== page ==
How to Bring Requirements to Life
One challenge that business analysts face is early solutioneering. There are times when stakeholders are reluctant to discuss their needs or desires in terms of requirements but just love to outline the specific technological solution they want.
Perhaps they’ve seen a great new application that will solve all of their problems, or perhaps they’ve concluded that rolling out tablet PCs will increase productivity. In these situations, it’s important to help stakeholders understand the root problem and the desired end state by acting as a critical friend through enterprise analysis.
It’s worth taking a step back to consider why this scenario presents itself in the first place. As a business analyst, you’re probably comfortable with conceptual and logical thinking. You can think in multiple levels of abstraction, and you’re comfortable dealing with ambiguity and working toward a vision for the future.
You can ensure that requirements are written in a solution-agnostic way—perhaps writing requirements like “authenticate user” rather than “validate password”—as even using the word “password” pre-supposes that they’ll be a password. We might use a thumbprint, key, or retina scan instead.
While in many projects defining solution-agnostic requirements is important—particularly when the solution is not yet known—it can be a challenge to gain consensus and wider understanding. Take the following hypothetical mixture of high-level requirements:
We need to build, procure, or lease a solution that will provide living space for two adults. It must authenticate the user before granting them access and must have a mechanism for allowing authenticated users to temporarily grant access to guest users.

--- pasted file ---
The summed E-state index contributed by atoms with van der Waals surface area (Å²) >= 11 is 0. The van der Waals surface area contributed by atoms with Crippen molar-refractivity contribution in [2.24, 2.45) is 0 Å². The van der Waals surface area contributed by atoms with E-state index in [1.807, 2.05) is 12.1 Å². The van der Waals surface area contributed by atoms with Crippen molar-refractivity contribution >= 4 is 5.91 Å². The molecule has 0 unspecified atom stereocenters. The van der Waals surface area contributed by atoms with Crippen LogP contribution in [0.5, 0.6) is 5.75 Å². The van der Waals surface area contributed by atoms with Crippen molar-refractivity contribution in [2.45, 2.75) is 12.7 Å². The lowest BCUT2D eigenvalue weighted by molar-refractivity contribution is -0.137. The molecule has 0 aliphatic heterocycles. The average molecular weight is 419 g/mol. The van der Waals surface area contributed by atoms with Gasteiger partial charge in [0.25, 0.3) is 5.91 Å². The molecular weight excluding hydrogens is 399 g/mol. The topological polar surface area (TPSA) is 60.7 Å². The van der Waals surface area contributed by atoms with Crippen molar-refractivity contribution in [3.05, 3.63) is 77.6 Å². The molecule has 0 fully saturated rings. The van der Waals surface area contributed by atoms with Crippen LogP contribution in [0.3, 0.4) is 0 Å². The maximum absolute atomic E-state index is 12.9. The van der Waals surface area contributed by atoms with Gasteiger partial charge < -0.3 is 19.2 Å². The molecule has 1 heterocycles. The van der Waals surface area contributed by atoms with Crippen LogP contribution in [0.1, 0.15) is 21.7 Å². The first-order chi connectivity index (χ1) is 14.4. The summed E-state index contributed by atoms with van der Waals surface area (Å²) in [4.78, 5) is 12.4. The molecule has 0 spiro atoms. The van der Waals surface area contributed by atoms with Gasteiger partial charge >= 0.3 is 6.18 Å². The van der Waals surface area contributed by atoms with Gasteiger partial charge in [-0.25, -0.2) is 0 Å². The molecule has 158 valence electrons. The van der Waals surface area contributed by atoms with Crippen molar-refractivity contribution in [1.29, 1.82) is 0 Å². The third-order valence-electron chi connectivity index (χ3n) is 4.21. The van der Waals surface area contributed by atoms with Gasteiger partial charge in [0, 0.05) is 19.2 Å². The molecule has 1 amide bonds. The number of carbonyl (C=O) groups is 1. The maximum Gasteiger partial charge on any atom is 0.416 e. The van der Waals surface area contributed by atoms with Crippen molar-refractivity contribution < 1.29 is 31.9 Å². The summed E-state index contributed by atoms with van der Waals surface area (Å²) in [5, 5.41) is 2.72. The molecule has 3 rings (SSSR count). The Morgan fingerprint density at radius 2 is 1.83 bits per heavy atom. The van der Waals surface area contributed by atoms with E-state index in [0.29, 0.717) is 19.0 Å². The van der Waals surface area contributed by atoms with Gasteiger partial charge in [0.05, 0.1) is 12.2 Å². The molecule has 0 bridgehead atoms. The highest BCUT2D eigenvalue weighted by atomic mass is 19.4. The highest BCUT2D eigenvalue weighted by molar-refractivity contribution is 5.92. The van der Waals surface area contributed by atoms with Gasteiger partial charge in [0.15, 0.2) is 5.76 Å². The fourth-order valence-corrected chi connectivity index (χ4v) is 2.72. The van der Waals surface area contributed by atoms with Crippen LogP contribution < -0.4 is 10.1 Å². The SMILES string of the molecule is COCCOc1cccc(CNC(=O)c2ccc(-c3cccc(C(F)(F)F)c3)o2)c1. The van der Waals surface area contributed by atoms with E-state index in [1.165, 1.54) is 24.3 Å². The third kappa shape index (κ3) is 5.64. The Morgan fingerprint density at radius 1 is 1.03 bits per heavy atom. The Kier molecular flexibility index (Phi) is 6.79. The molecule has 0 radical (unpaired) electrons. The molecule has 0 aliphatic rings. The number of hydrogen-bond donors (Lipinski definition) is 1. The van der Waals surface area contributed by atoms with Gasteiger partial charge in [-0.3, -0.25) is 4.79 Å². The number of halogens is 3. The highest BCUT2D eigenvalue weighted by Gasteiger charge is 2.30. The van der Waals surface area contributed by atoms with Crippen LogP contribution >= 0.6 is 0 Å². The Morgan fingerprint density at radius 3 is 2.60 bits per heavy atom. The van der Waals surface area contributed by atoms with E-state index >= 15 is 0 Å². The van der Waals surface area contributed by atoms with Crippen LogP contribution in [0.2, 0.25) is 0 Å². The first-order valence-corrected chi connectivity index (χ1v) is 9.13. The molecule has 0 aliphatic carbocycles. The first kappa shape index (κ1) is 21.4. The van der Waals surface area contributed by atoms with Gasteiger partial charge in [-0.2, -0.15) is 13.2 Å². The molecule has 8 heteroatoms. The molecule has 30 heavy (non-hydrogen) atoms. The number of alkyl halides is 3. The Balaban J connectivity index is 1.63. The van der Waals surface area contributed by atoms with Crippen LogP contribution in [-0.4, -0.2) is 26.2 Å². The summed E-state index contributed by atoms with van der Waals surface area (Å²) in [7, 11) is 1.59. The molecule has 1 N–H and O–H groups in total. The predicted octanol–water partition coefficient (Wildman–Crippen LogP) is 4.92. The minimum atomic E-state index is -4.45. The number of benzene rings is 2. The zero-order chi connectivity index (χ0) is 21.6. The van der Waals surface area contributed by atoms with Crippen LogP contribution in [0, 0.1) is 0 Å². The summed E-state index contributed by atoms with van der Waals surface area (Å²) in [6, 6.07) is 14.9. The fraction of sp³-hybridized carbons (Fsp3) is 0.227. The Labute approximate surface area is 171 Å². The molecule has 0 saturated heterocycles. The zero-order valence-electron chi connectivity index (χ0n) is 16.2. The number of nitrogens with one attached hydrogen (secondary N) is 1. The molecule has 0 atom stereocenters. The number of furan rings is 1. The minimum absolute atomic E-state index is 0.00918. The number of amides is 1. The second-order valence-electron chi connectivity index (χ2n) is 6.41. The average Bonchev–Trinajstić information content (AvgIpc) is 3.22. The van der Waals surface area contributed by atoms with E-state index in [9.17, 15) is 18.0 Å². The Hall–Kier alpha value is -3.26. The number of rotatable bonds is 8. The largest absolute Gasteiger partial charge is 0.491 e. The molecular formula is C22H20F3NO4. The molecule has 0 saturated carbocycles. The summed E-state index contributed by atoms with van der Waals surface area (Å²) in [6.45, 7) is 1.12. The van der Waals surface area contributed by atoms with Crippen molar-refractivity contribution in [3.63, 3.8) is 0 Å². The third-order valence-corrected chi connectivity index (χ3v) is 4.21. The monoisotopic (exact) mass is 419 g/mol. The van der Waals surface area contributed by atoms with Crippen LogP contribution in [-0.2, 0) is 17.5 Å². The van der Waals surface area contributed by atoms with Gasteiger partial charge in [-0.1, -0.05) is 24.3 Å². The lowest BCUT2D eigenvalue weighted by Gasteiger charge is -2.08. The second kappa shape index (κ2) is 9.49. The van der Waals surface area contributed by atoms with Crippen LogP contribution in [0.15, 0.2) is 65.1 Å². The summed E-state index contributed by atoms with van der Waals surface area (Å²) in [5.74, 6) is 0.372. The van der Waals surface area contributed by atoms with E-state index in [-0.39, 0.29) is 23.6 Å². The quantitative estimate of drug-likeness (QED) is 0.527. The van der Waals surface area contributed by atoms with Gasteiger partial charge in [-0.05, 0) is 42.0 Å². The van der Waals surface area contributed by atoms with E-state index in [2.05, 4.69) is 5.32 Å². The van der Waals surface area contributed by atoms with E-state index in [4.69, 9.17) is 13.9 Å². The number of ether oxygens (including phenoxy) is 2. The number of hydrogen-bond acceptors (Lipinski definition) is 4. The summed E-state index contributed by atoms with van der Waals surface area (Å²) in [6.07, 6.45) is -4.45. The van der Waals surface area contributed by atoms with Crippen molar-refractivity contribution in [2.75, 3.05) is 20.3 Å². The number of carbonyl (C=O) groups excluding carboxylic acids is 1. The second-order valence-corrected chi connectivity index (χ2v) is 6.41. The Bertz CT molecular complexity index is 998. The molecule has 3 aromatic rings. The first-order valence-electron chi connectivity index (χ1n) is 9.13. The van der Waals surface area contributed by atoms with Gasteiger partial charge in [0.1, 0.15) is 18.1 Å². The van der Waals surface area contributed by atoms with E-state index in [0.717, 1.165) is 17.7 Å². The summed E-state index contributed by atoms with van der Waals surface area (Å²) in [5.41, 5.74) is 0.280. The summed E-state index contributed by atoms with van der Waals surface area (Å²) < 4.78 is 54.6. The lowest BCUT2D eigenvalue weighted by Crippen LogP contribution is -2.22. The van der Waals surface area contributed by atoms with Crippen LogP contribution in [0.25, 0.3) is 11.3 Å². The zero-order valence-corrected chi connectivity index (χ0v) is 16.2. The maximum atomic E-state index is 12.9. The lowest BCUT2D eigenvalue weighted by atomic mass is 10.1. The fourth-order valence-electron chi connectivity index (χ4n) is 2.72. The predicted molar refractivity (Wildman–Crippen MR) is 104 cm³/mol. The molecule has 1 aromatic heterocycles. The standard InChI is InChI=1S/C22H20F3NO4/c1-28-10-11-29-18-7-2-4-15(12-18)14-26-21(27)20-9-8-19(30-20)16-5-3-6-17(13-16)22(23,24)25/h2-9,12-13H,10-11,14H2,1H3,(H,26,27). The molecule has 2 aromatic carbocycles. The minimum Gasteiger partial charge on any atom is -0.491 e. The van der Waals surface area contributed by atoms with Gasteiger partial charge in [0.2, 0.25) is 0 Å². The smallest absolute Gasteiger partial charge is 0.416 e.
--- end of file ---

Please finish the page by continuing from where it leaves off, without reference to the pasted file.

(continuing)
It must have five distinct zones; the first area will be reserved for the preparation of foodstuffs. The second will be for sanitation. The third will be for relaxing and living; the remaining two will be suitable for recuperation and resting. However, it should be noted that resting and recuperation can also take place in the living zone.
This is a rather facetious example of what an extremely high-level logical requirement set might look like for a two-bedroom house or apartment. Did you find it easy to read? Did it make sense? I certainly think it could be made clearer. I suspect you’d have a better understanding if I had sketched out a potential floor plan or used an analogy.
A key skill of the business analyst is to elicit and analyze requirements and to help stakeholders consider a range of possible solutions. However, abstract and logical requirements can be extremely hard to digest, as the example above illustrates.
Low-fidelity prototypes is a low cost way to help bring logical requirements to life. When used well, they don’t need to constrain design. They can be used to draw all stakeholders to a common view of the requirements that can be revisited and built upon during the design phase.
In addition, tools like scenarios, models, and rich pictures can really help. The key aim is to act as the bridge between the abstract solution and the concrete reality of the world.